I am trying to deploy a Spring Boot powered web app to production. The app is built with Spring Boot 1.0.1 and has the default Tomcat 7 embedded as application server. I want to allocate larger memory to the app when start the app with java -jar myapp.jar command line.

Should I use JVM parameter such as -Xms -Xmx or use environment variable such as JAVA_OPTS? I have tried to look for the answer in documentation or google it, but I did not get an answer. Can anyone give some hints?


Just use whatever normal mechanism you would to set up the JVM. Documentation is available on the command line:

$ java -X
-Xms<size>        Set initial Java heap size
-Xmx<size>        Set maximum Java heap size
  • So, can I increase it way more than normal(like 10X)? What will be the overhead for application or JVM or machine? – Satish Patro May 23 '19 at 5:53

If starting the application with the spring-boot plugin:

mvn spring-boot:run -Drun.jvmArguments="-Xmx512m" -Drun.profiles=dev

Otherwise if running java -jar:

java -Xmx512m -Dspring.profiles.active=dev -jar app.jar
  • This doesn't seem to work for Spring Boot 2.0.0.M6. The Spring Boot Maven plugin documentation specifies that it should work, but it doesn't. I see two options, either specify the configuration into the pom.xml (that works), or specify the version of the Spring Boot Maven plugin to be 1.5.9-RELEASE (that works too). – Vlad Dinulescu Dec 23 '17 at 12:51
  • Like Vlad Dinulescu mentioned it works only with a set of Spring Boot versions. For one version it worked, for 2.0.3.RELEASE it doesn't. Solution in answer by Zhang Buzz works. – hipokito Sep 13 '18 at 19:55

Since this is specifically a Spring Boot question, I'd argue that a more useful answer than @DaveSyer's is this:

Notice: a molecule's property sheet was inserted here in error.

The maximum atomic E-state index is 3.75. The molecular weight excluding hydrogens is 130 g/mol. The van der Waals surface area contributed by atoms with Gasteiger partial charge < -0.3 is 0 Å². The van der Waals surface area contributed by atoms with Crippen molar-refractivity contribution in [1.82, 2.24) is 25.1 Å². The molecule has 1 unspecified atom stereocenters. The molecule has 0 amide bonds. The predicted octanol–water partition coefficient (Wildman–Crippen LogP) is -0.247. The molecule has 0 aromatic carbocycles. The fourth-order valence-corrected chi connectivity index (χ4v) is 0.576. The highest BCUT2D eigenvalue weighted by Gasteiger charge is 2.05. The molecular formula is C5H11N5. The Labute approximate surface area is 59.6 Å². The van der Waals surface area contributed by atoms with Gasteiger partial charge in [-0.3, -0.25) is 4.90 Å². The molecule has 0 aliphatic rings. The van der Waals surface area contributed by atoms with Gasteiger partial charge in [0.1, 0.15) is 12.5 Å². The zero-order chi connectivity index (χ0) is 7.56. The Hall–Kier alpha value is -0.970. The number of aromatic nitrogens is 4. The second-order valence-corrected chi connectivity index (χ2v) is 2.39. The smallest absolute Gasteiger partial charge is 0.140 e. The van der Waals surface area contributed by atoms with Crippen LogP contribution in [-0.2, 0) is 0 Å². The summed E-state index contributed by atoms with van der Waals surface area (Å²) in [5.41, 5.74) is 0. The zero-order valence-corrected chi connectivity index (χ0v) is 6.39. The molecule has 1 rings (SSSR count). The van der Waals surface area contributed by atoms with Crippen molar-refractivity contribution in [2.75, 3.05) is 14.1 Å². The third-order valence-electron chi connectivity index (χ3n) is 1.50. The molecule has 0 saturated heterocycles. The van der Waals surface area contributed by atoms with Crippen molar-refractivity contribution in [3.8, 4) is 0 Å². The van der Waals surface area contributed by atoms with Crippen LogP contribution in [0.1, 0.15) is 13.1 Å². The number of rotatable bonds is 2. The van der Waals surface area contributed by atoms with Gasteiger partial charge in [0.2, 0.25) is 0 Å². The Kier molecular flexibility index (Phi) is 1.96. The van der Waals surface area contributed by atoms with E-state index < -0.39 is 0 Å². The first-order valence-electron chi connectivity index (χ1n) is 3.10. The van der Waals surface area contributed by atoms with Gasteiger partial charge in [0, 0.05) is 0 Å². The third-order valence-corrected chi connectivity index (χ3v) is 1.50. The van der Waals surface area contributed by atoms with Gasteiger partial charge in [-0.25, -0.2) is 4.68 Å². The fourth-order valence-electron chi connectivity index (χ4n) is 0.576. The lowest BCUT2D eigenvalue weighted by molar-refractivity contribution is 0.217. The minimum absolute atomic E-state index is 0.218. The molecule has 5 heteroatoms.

You can drop a .conf file in the same directory as your WAR file that is effectively a shell script.

For example,

$ ls
$ cat myapp.conf
export JAVA_OPTS="-Xmx1024m -Xms256m"

Any configuration you do there will be run before the Spring Boot embedded Tomcat starts up. Personally, I version control a .conf.example file in my application itself and then drop a copy of it on each server I deploy to.

Of course, anything you set in that .conf file is overridable with command-line operations.

  • 4
    This is so beautiful. And it works for .jar files as well. I <3 Spring Boot – dustmachine Jun 10 '16 at 15:40
  • Since which version is available? – lrkwz Dec 7 '17 at 17:18
  • 1
    I tried with spring boot 1.5.9, but it didn't pickup my conf: export JAVA_OPTS="java.net.preferIPv4Stack=true" in .conf file named the same as jar file. Executed with java -jar using nohup. – Mahesh Dec 19 '17 at 14:43

For Spring Boot 2, you have to specify the heap size in the pom.xml file as below:


For Spring Boot 1, the Maven argument to specify in the plugin configuration is jvmArguments, and the user property is run.jvmArguments:

mvn spring-boot:run -Drun.jvmArguments="-Xms2048m -Xmx4096m"

For Spring Boot 2, the Maven argument to specify in the plugin configuration is also jvmArguments, but the user property is now spring-boot.run.jvmArguments:

mvn spring-boot:run -Dspring-boot.run.jvmArguments="-Xms2048m -Xmx4096m"

So if you use the plugin configuration way, both for Spring Boot 1 and 2 you can do that:

  • Property spring-boot.run.jvmArguments works. Thanks. – kirenpillay Oct 26 '19 at 7:51

There are already solutions for this question, I will just post a way to verify your memory stats to see if they were set correctly:

public MemoryStats getMemoryStatistics() {
    MemoryStats stats = new MemoryStats();
    return stats;

Let's run it as-is using mvn spring-boot:run to get a baseline. Once our application starts, we can use curl to call our REST controller:

curl http://localhost:8080/memory-status

Our results will vary depending on our machine, but will look something like this:

{"heapSize":333447168, "heapMaxSize":5316280320, "heapFreeSize":271148080}

Let's pass starting and maximum heap size to our application with -Dspring-boot.run.jvmArguments:

mvn spring-boot:run -Dspring-boot.run.jvmArguments="-Xms2048m -Xmx4096m"

Now, when we hit our endpoint, we should see our specified heap settings:

{"heapSize":2147483648, "heapMaxSize":4294967296, "heapFreeSize":2042379008}

Your Answer

By clicking “Post Your Answer”, you agree to our terms of service, privacy policy and cookie policy

Not the answer you're looking for? Browse other questions tagged or ask your own question.